6. A. L. Polglase, W. J. McLaren, S. A. Skinner, R. Kiesslich, M. F. Neurath, and P. M. Delaney, “A fluorescence confocal endomicroscope for in vivo microscopy of the upper-and the lower-gi tract,” Gastrointest. Endosc. 62, 686–695 (2005). [CrossRef]   [PubMed]  

7. G. J. Tearney, M. E. Brezinski, B. E. Bouma, S. A. Boppart, C. Pitris, J. F. Southern, and J. G. Fujimoto, “In vivo endoscopic optical biopsy with optical coherence tomography,” Science . 276, 2037–2039 (1997). [CrossRef]   [PubMed]  

8. D. C. Adler, Y. Chen, R. Huber, J. Schmitt, J. Connolly, and J. G. Fujimoto, “Three-dimensional endomicroscopy using optical coherence tomography,” Nat. Photon. 1, 709 (2007). [CrossRef]  

9. K. Murari, Y. Zhang, S. Li, Y. Chen, M.-J. Li, and X. Li, “Compensation-free, all-fiber-optic, two-photon endomi-croscopy at 1.55 µ m,” Opt. Lett. 36, 1299–1301 (2011). [CrossRef]   [PubMed]  

10. J. M. Jabbour, M. A. Saldua, J. N. Bixler, and K. C. Maitland, “Confocal endomicroscopy: instrumentation and medical applications,” Annals Biomed. Eng. 40, 378–397 (2012). [CrossRef]  

11. H.-J. Shin, M. C. Pierce, D. Lee, H. Ra, O. Solgaard, and R. Richards-Kortum, “Fiber-optic confocal microscope using a mems scanner and miniature objective lens,” Opt. Express 15, 9113–9122 (2007). [CrossRef]   [PubMed]  

12. E. J. Seibel and Q. Y. Smithwick, “Unique features of optical scanning single fiber endoscopy,” Lasers Surg. Medicine 30, 177–183 (2002). [CrossRef]  

13. M. Dumripatanachod and W. Piyawattanametha, “A fast depixelation method of fiber bundle image for an embedded system,” in “Biomedical Engineering International Conference (BMEiCON),” (IEEE, 2015), pp. 1–4.

14. J.-H. Han, J. Lee, and J. U. Kang, “Pixelation effect removal from fiber bundle probe based optical coherence tomography imaging,” Opt. Express 18, 7427–7439 (2010). [CrossRef]   [PubMed]  

15. G. Le Goualher, A. Perchant, M. Genet, C. Cavé, B. Viellerobe, F. Berier, B. Abrat, and N. Ayache, “Towards optical biopsies with an integrated fibered confocal fluorescence microscope,” in “International Conference on Medical Image Computing and Computer-Assisted Intervention,” (Springer, 2004), pp. 761–768.

16. A. Shinde and M. V. Matham, “Pixelate removal in an image fiber probe endoscope incorporating comb structure removal methods,” J. Med. Imaging Heal. Informatics 4, 203–211 (2014). [CrossRef]  

17. S. C. Park, M. K. Park, and M. G. Kang, “Super-resolution image reconstruction: a technical overview,” IEEE Signal Process. Mag. 20, 21–36 (2003). [CrossRef]  

18. T. Vercauteren, A. Meining, F. Lacombe, and A. Perchant, “Real time autonomous video image registration for endomicroscopy: fighting the compromises,” Proc. SPIE 6861, 68610 (2008). [CrossRef]  

19. A. Shadfan, H. Darwiche, J. Blanco, A. Gillenwater, R. Richards-Kortum, and T. S. Tkaczyk, “Development of a multimodal foveated endomicroscope for the detection of oral cancer,” Biomed. Opt. Express 8, 1525–1535 (2017). [CrossRef]   [PubMed]  

20. E. R. Languirand and B. M. Cullum, “Large area super-resolution chemical imaging via rapid dithering of a nanoprobe,” Proc. SPIE 9487, 94870 (2015). [CrossRef]  

21. M. R. Harris, “Fibre bundle confocal endomicroscope,” US Patent 8,057,083 (2011).

22. F. Berier and A. Perchant, “Method and system for super-resolution of confocal images acquired through an image guide, and device used for implementing such a method,” US Patent 7,646,938 (2010).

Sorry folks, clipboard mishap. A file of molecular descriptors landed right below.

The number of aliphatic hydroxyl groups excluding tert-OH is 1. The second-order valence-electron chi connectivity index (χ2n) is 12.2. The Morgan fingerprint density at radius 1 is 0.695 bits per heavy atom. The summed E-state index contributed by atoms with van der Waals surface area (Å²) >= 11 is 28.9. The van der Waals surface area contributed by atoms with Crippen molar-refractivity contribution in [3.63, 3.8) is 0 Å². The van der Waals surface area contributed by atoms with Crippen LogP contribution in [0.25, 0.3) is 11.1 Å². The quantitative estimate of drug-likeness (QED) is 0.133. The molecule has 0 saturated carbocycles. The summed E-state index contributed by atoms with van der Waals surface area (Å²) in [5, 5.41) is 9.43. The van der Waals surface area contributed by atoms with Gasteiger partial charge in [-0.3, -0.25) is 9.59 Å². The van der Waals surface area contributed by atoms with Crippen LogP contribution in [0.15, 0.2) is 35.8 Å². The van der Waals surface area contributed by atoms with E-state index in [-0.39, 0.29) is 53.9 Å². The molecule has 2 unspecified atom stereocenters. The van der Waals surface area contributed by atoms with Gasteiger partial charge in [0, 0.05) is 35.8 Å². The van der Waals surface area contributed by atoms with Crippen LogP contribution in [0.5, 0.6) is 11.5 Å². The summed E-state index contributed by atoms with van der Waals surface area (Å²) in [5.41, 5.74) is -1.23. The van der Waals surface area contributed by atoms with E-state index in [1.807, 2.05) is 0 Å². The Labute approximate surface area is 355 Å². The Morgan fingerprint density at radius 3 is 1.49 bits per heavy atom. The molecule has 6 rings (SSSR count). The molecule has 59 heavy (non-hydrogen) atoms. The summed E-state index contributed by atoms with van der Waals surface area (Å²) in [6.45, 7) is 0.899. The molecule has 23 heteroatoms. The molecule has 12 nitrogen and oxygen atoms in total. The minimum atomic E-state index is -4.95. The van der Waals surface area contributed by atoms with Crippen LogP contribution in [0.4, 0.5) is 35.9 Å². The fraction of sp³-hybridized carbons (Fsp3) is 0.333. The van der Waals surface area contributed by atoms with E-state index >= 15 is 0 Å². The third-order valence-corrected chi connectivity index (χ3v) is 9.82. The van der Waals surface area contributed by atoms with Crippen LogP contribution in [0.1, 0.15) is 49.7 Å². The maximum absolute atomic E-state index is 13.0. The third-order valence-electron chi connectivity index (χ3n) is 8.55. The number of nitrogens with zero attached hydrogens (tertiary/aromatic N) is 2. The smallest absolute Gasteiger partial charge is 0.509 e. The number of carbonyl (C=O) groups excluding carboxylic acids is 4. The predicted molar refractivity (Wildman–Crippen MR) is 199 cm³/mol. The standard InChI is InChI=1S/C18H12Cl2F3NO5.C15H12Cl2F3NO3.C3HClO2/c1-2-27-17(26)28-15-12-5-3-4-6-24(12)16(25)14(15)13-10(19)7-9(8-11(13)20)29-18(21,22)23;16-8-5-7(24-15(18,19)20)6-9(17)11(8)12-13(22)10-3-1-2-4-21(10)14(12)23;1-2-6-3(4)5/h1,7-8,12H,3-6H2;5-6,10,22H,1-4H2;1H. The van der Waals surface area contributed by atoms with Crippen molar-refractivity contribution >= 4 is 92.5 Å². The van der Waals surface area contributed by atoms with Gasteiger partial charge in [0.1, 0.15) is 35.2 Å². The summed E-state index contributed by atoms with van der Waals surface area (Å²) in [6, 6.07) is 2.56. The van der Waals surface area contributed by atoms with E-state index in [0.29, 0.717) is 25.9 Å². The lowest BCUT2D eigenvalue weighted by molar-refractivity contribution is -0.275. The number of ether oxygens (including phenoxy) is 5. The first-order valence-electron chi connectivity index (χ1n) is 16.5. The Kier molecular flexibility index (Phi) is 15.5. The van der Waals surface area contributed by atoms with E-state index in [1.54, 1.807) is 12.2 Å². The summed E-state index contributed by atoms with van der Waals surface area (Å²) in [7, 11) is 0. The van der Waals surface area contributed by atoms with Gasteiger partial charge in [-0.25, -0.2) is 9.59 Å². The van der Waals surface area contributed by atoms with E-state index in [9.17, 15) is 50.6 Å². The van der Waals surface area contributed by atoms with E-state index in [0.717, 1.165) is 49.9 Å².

23. M. Kyrish, R. Kester, R. Richards-Kortum, and T. Tkaczyk, “Improving spatial resolution of a fiber bundle optical biopsy system,” Proc. SPIE 7558, 755807 (2010). [CrossRef]  

24. J. Shao, W.-C. Liao, R. Liang, and K. Barnard, “Resolution enhancement for fiber bundle imaging using maximum a posteriori estimation,” Opt. Lett. 43, 1906–1909 (2018). [CrossRef]   [PubMed]  

25. J. Cheng, Y. Chang, and S.-C. Chen, “Real-time high-resolution fiber bundle based two-photon endomicroscope,” Endosc. Microsc. X; Opt. Tech. Pulm. Medicine II. 9304, 54–55 (2015).

26. K. Vyas, M. Hughes, and G.-Z. Yang, “Fiber-shifting endomicroscopy for enhanced resolution imaging,” in “Laser Science,” (Optical Society of America, 2017), pp. JTu2A-79.

27. M. Hughes and G.-Z. Yang, “Line-scanning fiber bundle endomicroscopy with a virtual detector slit,” Biomed. Opt. Express 7, 2257–2268 (2016) . [PubMed]  

28. C. J. Chen, “Electromechanical deflections of piezoelectric tubes with quartered electrodes,” Appl. Phys. Lett. 60, 132–134 (1992). [CrossRef]  

29. S. Lertrattanapanich and N. K. Bose, “High resolution image formation from low resolution frames using delaunay triangulation,” IEEE Transactions on Image Process. 11, 1427–1441 (2002). [CrossRef]  

30. P. Vandewalle, S. Süsstrunk, and M. Vetterli, “A frequency domain approach to registration of aliased images with application to super-resolution,” EURASIP J. on Adv. Signal Process. 2006, 071459 (2006). [CrossRef]  

31. T. P. Chang, D. R. Leff, S. Shousha, D. J. Hadjiminas, R. Ramakrishnan, M. R. Hughes, G.-Z. Yang, and A. Darzi, “Imaging breast cancer morphology using probe-based confocal laser endomicroscopy: towards a real-time intraoperative imaging tool for cavity scanning,” Breast Cancer Res. Treat. 153, 299–310 (2015). [CrossRef]   [PubMed]  

32. K. J. Pienta and D. S. Coffey, “Correlation of nuclear morphometry with progression of breast cancer,” Cancer. 68, 2012–2016 (1991). [CrossRef]   [PubMed]  

33. D. Capel and A. Zisserman, “Computer vision applied to super resolution,” IEEE Signal Process. Mag. 20, 75–86 (2003). [CrossRef]  

References

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  • |